Ecological Divergence with Gene Flow in a Thermophilic Cyanobacterium
How ecological diversity is maintained and distributed within populations is a longstanding question in microbial ecology. In the thermophilic cyanobacterium Synechococcus B′, high observed levels of recombination are predicted to maintain ecological variation despite the simultaneous action of diverse selective pressures on different regions of the genome. To investigate ecological diversity in these bacteria, we directly isolated laboratory strains of Synechococcus B′ from samples collected along the thermal gradients of two geothermal environments in Yellowstone National Park. Extensive recombination was evident for a multi-locus sequence data set, and, consequently, our sample did not exhibit the sequence clustering expected for distinct ecotypes evolving by periodic clonal selection. Evidence for local selective sweeps at specific loci suggests that sweeps may be common but that recombination is effective for maintaining diversity of unlinked genomic regions. Thermal performance for strain growth was positively associated with the temperature of the environment, indicating that Synechococcus B′ populations consist of locally adapted ecological specialists that occupy specific thermal niches. Because this ecological differentiation is observed despite the absence of dispersal barriers among sites, we conclude that these bacteria may freely exchange much of the genome but that barriers to gene flow exist for loci under direct temperature selection.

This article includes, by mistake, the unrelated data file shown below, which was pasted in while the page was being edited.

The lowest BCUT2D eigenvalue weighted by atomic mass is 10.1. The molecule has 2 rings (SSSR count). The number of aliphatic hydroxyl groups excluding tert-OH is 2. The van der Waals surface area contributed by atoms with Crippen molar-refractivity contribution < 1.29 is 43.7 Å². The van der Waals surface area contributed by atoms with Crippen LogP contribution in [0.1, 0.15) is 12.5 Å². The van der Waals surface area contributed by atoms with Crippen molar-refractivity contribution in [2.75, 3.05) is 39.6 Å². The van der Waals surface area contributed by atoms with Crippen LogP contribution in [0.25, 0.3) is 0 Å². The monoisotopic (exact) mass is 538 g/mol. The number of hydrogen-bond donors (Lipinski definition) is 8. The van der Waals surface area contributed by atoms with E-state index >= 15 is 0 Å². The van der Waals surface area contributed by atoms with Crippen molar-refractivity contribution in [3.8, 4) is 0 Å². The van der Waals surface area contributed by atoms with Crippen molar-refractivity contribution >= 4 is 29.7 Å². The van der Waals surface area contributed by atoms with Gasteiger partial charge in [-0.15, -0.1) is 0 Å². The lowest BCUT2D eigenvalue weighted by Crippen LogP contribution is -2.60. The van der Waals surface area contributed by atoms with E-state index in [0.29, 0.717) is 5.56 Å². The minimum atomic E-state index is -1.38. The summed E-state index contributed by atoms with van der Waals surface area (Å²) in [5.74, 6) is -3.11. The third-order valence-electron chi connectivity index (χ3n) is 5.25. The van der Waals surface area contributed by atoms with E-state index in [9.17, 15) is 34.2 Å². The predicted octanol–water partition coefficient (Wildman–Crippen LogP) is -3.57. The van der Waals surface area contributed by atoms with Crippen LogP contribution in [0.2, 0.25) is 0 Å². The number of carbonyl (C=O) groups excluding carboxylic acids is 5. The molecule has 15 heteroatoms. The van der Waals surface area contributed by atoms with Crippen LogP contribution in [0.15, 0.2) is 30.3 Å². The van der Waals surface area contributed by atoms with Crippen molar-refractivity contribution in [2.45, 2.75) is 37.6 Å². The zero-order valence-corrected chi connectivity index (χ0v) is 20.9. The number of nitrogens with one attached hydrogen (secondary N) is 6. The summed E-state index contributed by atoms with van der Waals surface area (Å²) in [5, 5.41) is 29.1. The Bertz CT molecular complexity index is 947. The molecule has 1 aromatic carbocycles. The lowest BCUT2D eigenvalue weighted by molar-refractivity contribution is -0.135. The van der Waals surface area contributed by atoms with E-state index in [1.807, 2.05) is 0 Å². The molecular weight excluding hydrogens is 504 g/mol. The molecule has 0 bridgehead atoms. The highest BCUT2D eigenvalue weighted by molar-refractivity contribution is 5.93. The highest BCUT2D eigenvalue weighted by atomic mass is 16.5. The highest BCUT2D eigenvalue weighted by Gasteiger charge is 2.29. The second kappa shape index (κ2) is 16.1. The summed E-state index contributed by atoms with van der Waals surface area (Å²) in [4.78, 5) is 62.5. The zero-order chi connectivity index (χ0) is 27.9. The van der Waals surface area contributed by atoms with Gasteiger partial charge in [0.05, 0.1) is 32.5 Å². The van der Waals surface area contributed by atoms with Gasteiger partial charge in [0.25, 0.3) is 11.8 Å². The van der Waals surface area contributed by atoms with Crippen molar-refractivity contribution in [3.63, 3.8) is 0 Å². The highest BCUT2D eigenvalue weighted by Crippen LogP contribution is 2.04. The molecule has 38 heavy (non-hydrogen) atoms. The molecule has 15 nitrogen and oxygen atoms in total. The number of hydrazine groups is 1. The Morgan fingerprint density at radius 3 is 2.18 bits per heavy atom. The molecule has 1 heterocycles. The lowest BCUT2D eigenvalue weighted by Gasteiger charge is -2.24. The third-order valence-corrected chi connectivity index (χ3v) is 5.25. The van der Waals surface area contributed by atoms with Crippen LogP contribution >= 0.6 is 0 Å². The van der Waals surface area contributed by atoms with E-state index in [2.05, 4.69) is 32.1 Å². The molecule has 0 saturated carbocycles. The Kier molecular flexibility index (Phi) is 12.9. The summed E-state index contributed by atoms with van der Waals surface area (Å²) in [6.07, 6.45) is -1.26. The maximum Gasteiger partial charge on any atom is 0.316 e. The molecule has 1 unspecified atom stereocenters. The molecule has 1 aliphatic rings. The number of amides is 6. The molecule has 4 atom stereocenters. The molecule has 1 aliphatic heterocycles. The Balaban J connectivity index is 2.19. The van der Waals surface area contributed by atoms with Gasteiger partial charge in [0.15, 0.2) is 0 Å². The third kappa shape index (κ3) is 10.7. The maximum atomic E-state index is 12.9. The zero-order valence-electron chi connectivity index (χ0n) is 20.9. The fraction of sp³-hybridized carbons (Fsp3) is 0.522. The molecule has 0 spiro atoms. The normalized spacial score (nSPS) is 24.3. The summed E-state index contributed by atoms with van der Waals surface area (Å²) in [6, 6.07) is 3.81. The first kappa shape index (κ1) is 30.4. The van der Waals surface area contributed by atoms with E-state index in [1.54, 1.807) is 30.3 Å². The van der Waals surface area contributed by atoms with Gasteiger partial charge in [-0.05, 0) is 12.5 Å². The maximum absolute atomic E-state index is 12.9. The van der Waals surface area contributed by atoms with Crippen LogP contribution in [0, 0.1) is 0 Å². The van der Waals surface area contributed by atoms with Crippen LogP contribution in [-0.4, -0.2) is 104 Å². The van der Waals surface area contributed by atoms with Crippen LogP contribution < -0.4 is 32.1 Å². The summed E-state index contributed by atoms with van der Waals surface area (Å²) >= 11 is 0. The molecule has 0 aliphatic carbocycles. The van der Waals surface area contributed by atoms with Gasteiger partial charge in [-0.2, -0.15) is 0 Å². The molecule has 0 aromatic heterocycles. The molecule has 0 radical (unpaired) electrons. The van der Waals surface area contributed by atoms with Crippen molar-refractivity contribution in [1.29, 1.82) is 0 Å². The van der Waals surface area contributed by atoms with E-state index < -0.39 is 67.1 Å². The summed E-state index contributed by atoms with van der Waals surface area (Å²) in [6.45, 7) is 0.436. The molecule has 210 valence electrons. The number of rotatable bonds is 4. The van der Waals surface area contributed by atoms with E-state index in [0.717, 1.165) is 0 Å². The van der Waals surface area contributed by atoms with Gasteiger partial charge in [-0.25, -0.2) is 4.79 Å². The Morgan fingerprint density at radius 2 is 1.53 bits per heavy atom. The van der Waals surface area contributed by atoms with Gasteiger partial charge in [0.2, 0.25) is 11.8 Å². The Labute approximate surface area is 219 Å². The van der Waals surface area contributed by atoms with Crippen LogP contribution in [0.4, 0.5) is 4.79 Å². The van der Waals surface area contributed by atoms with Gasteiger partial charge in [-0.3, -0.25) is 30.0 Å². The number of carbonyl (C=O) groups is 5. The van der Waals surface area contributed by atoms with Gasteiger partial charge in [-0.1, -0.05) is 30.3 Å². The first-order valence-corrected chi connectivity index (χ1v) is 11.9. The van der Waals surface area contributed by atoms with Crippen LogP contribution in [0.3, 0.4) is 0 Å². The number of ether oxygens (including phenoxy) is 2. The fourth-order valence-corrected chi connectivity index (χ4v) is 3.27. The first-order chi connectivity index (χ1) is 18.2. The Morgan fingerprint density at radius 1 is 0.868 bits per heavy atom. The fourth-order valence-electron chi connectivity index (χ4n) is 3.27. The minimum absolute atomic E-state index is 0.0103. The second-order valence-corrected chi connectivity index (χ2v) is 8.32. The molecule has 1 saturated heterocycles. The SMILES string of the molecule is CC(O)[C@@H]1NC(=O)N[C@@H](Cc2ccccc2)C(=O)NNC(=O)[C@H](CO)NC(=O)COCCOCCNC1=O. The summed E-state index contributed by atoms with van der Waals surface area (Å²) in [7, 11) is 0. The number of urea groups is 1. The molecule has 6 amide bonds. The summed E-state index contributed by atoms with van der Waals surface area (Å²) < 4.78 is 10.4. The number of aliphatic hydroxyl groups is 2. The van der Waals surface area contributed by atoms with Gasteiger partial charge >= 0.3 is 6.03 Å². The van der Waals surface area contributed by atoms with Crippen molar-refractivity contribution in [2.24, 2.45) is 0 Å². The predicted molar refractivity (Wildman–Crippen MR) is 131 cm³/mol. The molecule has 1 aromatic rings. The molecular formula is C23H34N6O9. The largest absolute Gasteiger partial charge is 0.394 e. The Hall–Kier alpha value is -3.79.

KeywordsDiversity Recombination Adaptation Selective sweep Thermophile
Field work was conducted under National Park Service research permit YELL-5482. We thank two anonymous reviewers for comments on an earlier version of the manuscript.
This work was supported by National Science Foundation award EF-0801999 to SRM.
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